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WHO guidelines on HIV treatment good news for Kenya

Friday October 23 2015

Antiretroviral (ARV) medicine is  displayed at a government hospital specialising in HIV/AIDS, in Jakarta on November 30, 2010. PHOTO | FILE

Antiretroviral (ARV) medicine is displayed at a government hospital specialising in HIV/AIDS, in Jakarta on November 30, 2010. PHOTO | FILE 

The World Health Organization’s (WHO) new guidance on when to start antiretroviral therapy (ART) among people living with HIV and on pre-exposure prophylaxis (PrEP) for HIV should be received as good news by the world and a step closer towards closing the tap of the HIV epidemic.

The guideline recommends initiation of ART in adults living with HIV, regardless of CD4 cell count, and offer of PrEP as a prevention option to all people at increased risk of acquiring HIV.

Considering that the most at risk populations account for more than 100,000 (more than a third of all) new HIV infection in Kenya, this is indeed good news.

Adoption and implementation of this new guideline in Kenya would mean abandoning the partial or piecemeal use of antiretroviral medicines in favour of full access for all people living with HIV.

Both science and conscience demand that these recommendations be operationalised as quickly as possible. With such bold recommendation the potential exists  to not only ease  ART access among people living with HIV in Kenya, but also significantly alter how HIV prevention among the most at risk populations will be approached.

Efforts must now be consolidated to ensure these guidelines find their way into national HIV strategic plans. It is very important that these new guidelines be operationalised and adopted as soon as possible if we are to achieve the UNAIDS target of zero new HIV infections by 2030.


Indeed UNAIDS estimates expanding ART to all people living with HIV and expanding prevention choices can help avert 21 million AIDS-related deaths and 28 million new infections by 2030 globally.

Implementing these guidelines will require funds and serious logistical planning to ensure that every person living with HIV for instance can access these drugs.

In the Kenyan setup, pre-exposure prophylaxis, or the use of ARVs to prevent HIV infection, is a novel idea, and more awareness about how it works is therefore needed.

Existing stigma towards HIV-infected persons and the culture of people seeking healthcare only when they ‘feel sick’ may also complicate access provision.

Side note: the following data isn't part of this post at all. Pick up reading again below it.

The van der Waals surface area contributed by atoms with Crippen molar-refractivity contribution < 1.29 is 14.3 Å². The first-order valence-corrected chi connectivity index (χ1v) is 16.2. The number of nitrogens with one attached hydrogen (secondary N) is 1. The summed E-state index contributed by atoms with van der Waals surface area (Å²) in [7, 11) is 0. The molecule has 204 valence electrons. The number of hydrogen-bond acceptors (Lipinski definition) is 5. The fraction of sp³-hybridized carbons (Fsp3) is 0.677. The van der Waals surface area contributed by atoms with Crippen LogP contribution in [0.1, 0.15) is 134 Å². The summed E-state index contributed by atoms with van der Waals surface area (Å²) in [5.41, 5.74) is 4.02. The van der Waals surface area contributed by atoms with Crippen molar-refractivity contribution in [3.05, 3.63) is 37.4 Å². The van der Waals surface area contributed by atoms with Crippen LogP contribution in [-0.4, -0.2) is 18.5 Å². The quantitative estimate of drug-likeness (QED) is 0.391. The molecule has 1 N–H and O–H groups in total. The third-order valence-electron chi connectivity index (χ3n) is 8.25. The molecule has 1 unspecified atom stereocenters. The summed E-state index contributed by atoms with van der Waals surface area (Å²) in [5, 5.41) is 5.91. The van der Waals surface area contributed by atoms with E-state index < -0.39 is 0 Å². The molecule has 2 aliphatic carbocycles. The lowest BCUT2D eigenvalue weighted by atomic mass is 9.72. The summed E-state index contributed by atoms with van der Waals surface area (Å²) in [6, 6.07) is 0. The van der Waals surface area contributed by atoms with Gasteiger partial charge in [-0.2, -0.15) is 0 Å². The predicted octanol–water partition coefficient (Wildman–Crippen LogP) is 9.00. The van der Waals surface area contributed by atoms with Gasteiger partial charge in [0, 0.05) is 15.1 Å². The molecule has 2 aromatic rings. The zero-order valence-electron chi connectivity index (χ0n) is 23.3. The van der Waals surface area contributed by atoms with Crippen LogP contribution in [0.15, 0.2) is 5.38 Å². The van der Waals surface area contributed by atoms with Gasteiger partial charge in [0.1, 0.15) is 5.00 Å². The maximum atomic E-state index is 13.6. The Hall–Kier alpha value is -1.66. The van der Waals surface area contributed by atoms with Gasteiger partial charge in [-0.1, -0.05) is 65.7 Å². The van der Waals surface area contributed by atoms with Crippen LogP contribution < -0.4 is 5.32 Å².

To succeed, like in any other health programme, good systems that enable collection, storage and analysis of program data to inform program improvements will be necessary.

WHO recognizes that “implementation of the guideline needs to be accompanied by efforts to promote and protect the human rights of people in need of HIV services, including by ensuring informed consent, preventing stigma and discrimination in the provision of services and promoting gender equity.”

This will be music to the ears of vulnerable populations who are at a higher risk of HIV acquisition but, who have for a long time, been marginalised in the access and utilisation of HIV prevention, care and treatment services.

Substantial risk has been defined by WHO to mean living in a community whose number of new HIV infection cases per year is 3 per cent or more. Examples of people at substantial risk include men who have sex with men, discordant couples, sex workers, prisoners and adolescent girls.

These groups have indeed sometimes been referred to as keep population or vulnerable population or most at risk populations in the HIV fight against HIV.

Indeed the WHO estimates that if implemented, testing and treat would see a 35 per cent increment in the number of people living with HIV eligible for treatment.

In Kenya currently, it is estimated that more than 900,000 people living with HIV are on antiretroviral therapy. Implementation of this new guidance would see the gap and need for this therapy reduce with more than 1.2 million of the more than 1.4 million people living with HIV expected to receive the antiretroviral therapy.

The only bottleneck envisaged by the WHO in the operationalisation and implementation of the guideline is the knowledge gap in the provision of ART on testing.

Previously this was based on CD4 cell levels, which still have an important role to play in many other contexts.

One can only hope that this will lay ground for even more HIV preventive approaches such as vaginal rings currently being investigated finally getting adopted for HIV prevention.

Solomon Omariba is a Knowledge Translation Officer with the African Institute for Development Policy (AFIDEP). ([email protected])